, Columbia University press, N.Y: 1941.
A loving, yet thorough study of who went to see Shakespeare’s plays. Some of Harbage’s findings are surprising and amusing. Above all, his gentle humor and delight in his historical snooping make the book a pleasure to read.
Yale University Press, New Raven: 1958.
The ideal companion to Harbage. This little book—only 111 pages—brings together all we know about the Elizabethan stage. Some of the accounts of incidents in the theaters are delightful and will liven up your Shakespeare in the classroom.
E.P. Dutton, N.Y: 1960.
If you think that a passage from Shakespeare might contain some veiled obscenity, you’re probably right; and this naughty little book will verify it. It contains a useful introductory essay and an ample glossary of terms. Meander, go to’t, and see what hidden treasures “‘Ireland, clip, trot, punk, try, and cover” can yield.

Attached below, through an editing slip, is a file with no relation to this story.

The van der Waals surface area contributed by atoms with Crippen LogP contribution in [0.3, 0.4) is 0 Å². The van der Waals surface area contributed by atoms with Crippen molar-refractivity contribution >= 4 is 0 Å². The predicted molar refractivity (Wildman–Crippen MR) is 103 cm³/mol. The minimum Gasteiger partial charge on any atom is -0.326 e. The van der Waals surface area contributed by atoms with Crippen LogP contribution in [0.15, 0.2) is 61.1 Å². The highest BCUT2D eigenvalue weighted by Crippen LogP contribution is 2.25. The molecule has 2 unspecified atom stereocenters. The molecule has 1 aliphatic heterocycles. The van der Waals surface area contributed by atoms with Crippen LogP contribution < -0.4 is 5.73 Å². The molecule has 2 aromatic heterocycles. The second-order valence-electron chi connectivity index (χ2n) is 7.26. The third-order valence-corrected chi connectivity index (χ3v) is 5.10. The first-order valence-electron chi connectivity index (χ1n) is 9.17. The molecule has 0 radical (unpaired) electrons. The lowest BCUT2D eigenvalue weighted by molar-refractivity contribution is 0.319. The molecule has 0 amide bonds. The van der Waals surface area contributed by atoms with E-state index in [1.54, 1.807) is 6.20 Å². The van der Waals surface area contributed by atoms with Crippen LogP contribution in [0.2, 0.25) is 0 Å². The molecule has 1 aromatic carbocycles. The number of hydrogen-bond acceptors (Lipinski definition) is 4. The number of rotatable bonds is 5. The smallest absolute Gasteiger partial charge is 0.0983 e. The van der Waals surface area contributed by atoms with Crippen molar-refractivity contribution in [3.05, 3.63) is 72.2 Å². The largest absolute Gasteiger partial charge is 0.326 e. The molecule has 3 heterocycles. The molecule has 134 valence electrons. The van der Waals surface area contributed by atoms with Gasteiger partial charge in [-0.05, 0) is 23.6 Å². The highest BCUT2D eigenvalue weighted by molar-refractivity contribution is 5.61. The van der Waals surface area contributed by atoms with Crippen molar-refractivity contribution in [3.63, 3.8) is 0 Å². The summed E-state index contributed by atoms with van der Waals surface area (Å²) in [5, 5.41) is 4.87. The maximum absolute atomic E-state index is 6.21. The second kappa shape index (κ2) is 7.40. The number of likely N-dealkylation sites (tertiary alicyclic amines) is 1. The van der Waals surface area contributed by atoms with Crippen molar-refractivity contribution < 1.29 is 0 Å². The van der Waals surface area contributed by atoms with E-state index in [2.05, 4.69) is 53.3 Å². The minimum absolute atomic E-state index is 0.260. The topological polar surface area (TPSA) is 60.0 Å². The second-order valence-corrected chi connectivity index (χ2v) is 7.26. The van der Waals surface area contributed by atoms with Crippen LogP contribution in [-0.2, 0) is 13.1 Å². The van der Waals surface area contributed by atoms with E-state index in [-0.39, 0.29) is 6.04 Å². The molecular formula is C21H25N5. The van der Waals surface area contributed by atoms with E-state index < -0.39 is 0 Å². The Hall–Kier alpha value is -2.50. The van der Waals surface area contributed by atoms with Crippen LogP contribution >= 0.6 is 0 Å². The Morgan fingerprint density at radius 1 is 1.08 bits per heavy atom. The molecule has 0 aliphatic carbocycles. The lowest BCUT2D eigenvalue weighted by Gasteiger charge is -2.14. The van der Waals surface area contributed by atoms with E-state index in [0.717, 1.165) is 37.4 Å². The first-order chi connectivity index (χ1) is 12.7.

The Elizabethan World picture
, Random House, N.Y: 1942.
This little book—109 pages—traces the cosmology, symbolism and ideas which inhabited the minds of the Elizabethans, with plentiful examples from Shakespeare, Donne and Milton. Students of astrology will find this particularly exciting. Seasons, humors, the four elements, the Cosmic Dance—a full representation of the 400-year gap in science and our sense of the world.
Shakespeare and the popular Tradition in the Theater
, John Hopkins University Press, Baltimore: 1978.
A dense, scholarly and academic treatise seeking Shakespeare’s theatrical origins. If you can wade through the convoluted arguments, there is a lot of fascinating stuff here; but Harbage and Nagler will do just fine for high school purposes.